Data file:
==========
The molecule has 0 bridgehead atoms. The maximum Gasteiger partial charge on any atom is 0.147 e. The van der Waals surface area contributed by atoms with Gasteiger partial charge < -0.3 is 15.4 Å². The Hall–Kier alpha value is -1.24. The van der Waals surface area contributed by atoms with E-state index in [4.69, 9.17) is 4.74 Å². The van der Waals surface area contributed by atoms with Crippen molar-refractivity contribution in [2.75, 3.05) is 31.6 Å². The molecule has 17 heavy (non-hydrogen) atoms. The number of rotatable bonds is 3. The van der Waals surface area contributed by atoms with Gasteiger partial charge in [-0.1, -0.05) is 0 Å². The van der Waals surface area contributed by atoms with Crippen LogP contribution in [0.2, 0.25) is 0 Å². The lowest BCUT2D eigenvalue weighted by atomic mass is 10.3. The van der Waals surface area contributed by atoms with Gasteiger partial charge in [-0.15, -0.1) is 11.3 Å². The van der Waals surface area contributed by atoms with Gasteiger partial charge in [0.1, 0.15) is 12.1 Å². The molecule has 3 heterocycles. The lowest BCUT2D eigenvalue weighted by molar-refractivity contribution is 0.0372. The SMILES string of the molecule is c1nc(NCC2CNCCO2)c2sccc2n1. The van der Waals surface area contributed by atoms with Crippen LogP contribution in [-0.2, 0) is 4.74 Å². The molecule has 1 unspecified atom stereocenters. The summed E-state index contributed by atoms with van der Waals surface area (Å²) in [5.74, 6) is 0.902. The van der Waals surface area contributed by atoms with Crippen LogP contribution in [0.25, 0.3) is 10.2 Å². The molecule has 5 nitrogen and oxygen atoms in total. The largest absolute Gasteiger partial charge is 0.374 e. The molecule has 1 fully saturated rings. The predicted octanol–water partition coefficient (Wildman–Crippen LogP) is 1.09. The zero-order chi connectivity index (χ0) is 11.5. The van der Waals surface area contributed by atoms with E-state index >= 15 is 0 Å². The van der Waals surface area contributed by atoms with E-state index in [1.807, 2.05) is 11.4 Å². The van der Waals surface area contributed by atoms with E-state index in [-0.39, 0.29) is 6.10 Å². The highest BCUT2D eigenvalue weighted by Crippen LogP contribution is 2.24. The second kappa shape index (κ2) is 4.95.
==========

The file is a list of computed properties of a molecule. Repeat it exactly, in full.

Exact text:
The molecule has 0 bridgehead atoms. The maximum Gasteiger partial charge on any atom is 0.147 e. The van der Waals surface area contributed by atoms with Gasteiger partial charge < -0.3 is 15.4 Å². The Hall–Kier alpha value is -1.24. The van der Waals surface area contributed by atoms with E-state index in [4.69, 9.17) is 4.74 Å². The van der Waals surface area contributed by atoms with Crippen molar-refractivity contribution in [2.75, 3.05) is 31.6 Å². The molecule has 17 heavy (non-hydrogen) atoms. The number of rotatable bonds is 3. The van der Waals surface area contributed by atoms with Gasteiger partial charge in [-0.1, -0.05) is 0 Å². The van der Waals surface area contributed by atoms with Crippen LogP contribution in [0.2, 0.25) is 0 Å². The lowest BCUT2D eigenvalue weighted by atomic mass is 10.3. The van der Waals surface area contributed by atoms with Gasteiger partial charge in [-0.15, -0.1) is 11.3 Å². The van der Waals surface area contributed by atoms with Gasteiger partial charge in [0.1, 0.15) is 12.1 Å². The molecule has 3 heterocycles. The lowest BCUT2D eigenvalue weighted by molar-refractivity contribution is 0.0372. The SMILES string of the molecule is c1nc(NCC2CNCCO2)c2sccc2n1. The van der Waals surface area contributed by atoms with Crippen LogP contribution in [-0.2, 0) is 4.74 Å². The molecule has 1 unspecified atom stereocenters. The summed E-state index contributed by atoms with van der Waals surface area (Å²) in [5.74, 6) is 0.902. The van der Waals surface area contributed by atoms with Crippen LogP contribution in [0.25, 0.3) is 10.2 Å². The molecule has 5 nitrogen and oxygen atoms in total. The largest absolute Gasteiger partial charge is 0.374 e. The molecule has 1 fully saturated rings. The predicted octanol–water partition coefficient (Wildman–Crippen LogP) is 1.09. The zero-order chi connectivity index (χ0) is 11.5. The van der Waals surface area contributed by atoms with E-state index >= 15 is 0 Å². The van der Waals surface area contributed by atoms with E-state index in [1.807, 2.05) is 11.4 Å². The van der Waals surface area contributed by atoms with E-state index in [-0.39, 0.29) is 6.10 Å². The highest BCUT2D eigenvalue weighted by Crippen LogP contribution is 2.24. The second kappa shape index (κ2) is 4.95.